Breast Cancer Changed My Body, so I Redefined My Style
As part of our Boost of Confidence blog series, we invited breast cancer survivor and fashion blogger Anna Crollman to share her advice on rethinking your style after breast cancer treatment changes your body.
Breast cancer treatment can do a number on your body, your psyche, and your self-confidence. Depending on the type of treatment you have, your body can change drastically in a short period of time. You may discover that, suddenly, nothing in your closet fits right, and finding new clothes that make you feel confident is no easy task.
I’ve been there. Fertility preservation, chemotherapy, a double mastectomy, and hormonal therapy left me with a body I didn’t recognize. Some of the most significant challenges I faced were weight gain, menopausal symptoms, and sensitivity all brought on by my treatment and its side effects. All of these challenges affected not only my physical appearance, but my sense of self and body image as well.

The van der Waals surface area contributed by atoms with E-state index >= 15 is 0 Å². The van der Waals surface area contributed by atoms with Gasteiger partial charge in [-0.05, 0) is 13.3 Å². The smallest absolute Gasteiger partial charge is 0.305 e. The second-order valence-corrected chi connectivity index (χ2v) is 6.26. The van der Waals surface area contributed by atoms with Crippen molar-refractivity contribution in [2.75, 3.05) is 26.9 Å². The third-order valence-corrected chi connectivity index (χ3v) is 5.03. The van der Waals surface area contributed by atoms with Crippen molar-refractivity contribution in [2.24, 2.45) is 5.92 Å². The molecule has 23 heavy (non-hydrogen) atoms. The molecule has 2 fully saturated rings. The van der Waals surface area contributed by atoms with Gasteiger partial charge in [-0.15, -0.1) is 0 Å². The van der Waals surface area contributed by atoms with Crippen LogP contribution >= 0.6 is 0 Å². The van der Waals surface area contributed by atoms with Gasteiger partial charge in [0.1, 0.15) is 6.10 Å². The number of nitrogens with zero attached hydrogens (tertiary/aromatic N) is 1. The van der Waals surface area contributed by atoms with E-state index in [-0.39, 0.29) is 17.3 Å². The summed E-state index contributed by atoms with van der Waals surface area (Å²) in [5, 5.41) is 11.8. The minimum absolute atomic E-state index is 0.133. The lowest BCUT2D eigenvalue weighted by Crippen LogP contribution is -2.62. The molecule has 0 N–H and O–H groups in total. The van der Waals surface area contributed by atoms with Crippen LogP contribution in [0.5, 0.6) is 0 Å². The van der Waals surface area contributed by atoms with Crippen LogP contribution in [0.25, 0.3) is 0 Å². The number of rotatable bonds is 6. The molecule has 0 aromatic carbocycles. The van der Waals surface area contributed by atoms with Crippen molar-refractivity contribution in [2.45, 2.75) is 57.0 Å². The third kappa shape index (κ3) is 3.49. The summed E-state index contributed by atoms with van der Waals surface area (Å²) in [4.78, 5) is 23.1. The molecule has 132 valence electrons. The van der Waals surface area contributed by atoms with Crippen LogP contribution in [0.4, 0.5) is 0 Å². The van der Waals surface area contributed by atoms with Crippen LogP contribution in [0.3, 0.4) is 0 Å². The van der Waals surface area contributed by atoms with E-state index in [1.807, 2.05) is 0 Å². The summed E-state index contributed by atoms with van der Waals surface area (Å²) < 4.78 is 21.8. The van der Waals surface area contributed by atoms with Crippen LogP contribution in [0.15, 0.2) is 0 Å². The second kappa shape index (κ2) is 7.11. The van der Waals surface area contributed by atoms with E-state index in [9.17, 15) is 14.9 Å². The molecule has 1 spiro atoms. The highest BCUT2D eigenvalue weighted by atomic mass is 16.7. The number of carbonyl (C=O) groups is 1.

But as my body continued to change after treatment, fashion became a way for me to reclaim my body by redefining my personal style. I faced many challenges and learned many lessons that I wish to share with you in hopes of helping you feel good about the way you get dressed during and after cancer treatment. Below, you’ll find five lessons I learned that truly helped me navigate my body changes and rebuild both my self-esteem and sense of style.
1. Put away the clothes that don’t fit
I gained over 10 pounds during chemo — something no one warned me about. The stereotypical cancer patient loses weight and here I was gaining. This weight gain left me struggling to fit into my clothes and feeling insecure. During chemo, it was easy enough to say “Oh, I’ll lose the weight later.” But after chemo is when the depression really set in.